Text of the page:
It’s a huge printer with a huge print area, so it’s nice to see a minimalistic frame that’s not too overwhelming. You can also see your print job from any angle because there aren’t any extra components getting in the way. There is a user interface at the top left corner of the printer so it’s easy to access but it’s not in the way. It only adds to the sleek, sturdy, simple design.
With a huge print volume of 280 x 280 x 250mm, it’s larger than the Ultimaker 3. The print bed is made of glass with PEI film. The print bed is heated, so before printing, it will automatically warm to the correct temperature. You’ll also enjoy automatic bed leveling.
The Lulzbot Taz 6 is compatible with filament types PLA, PVA, ABS, HIPS, nylon, PETG, polycarbonate, UV luminescent, and plenty of other specialty filaments. The filament diameter is 3mm. To print with the Lulzbot Taz 6, you can use either a USB drive or an SD card. Unfortunately, it doesn’t have Wi-Fi or a wired Ethernet connection, so you have to have your files saved on a physical device.
The Lulzbot Taz 6 comes completely assembled, so the box is on the large size, but it comes with everything you need to get it setup. Upon opening the box, you’ll find these items in addition to the fully assembled Lulzbot Taz 6:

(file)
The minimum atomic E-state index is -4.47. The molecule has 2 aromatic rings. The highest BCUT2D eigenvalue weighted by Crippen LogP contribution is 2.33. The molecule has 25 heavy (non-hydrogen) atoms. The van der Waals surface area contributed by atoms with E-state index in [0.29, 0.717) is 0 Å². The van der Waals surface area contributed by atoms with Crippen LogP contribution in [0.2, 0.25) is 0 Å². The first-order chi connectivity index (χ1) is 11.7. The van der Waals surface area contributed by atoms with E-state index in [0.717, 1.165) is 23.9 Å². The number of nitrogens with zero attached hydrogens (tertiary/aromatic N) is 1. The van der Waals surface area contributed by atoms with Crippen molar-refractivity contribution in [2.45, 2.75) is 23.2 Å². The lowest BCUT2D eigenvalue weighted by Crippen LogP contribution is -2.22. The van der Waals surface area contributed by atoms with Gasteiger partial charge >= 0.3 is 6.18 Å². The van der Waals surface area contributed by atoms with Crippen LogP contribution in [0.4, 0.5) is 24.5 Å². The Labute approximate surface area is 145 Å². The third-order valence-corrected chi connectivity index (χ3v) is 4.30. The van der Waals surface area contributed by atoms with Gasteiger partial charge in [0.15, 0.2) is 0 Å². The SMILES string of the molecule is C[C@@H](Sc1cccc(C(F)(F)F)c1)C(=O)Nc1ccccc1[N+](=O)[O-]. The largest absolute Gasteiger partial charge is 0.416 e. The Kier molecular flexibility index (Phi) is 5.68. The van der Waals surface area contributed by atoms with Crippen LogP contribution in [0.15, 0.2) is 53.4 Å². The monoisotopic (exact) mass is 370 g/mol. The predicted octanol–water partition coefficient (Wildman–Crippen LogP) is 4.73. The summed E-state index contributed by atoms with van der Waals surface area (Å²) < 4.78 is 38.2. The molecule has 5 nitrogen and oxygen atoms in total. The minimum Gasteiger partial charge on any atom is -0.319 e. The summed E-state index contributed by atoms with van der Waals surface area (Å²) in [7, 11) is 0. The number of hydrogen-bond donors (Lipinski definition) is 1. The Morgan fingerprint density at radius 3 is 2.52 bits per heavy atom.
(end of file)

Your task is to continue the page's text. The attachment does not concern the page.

- Quick setup guide
- Hexagon-shaped hot end tool head
- 4GB SD card
- Filament feed tube
- Toolkit bag
- Needle nose pliers
- Precision knife
- Clam knife
- Dental pick
Although it comes with a lot of extra tools, there really is no physical setup required. Just snap all of the pieces into place and begin calibrating.
The documentation included in the box will guide you through all of this setup step by step. Images accompany all instructions so you’ll be clear on what to do. It should only take about 30 minutes to get it ready.
Although you do need to mount the Y-axis assembly with screws, connect all of the cables, and mount the tool head, they’ve made it easy and intuitive with all of the detailed guides. The last step is snapping the filament guide tube onto the side bracket and you’re ready to print.
Lulzbot Taz 6 also uses open-source Cura software, so it’s both easy to use and expansive. It’s accessible to beginners but has plenty of advanced settings for those who have a bit more experience and really want to take this 3D printer on a ride.
The software will recommend printing profiles and filaments based on your job, but you can always customize or override these with your own settings.
The Cura Lulzbot Edition software allows complete user control over infill, print speed, shell, cooling, and a lot more. You can even modify some of these settings mid-print.
Connectivity and printing
The one downside to the Lulzbot Taz 6 is that it doesn’t have any internet connectivity options. There’s no Wi-Fi or Ethernet connection port, so you have to use a USB drive or an SD card to transfer your print jobs to the device.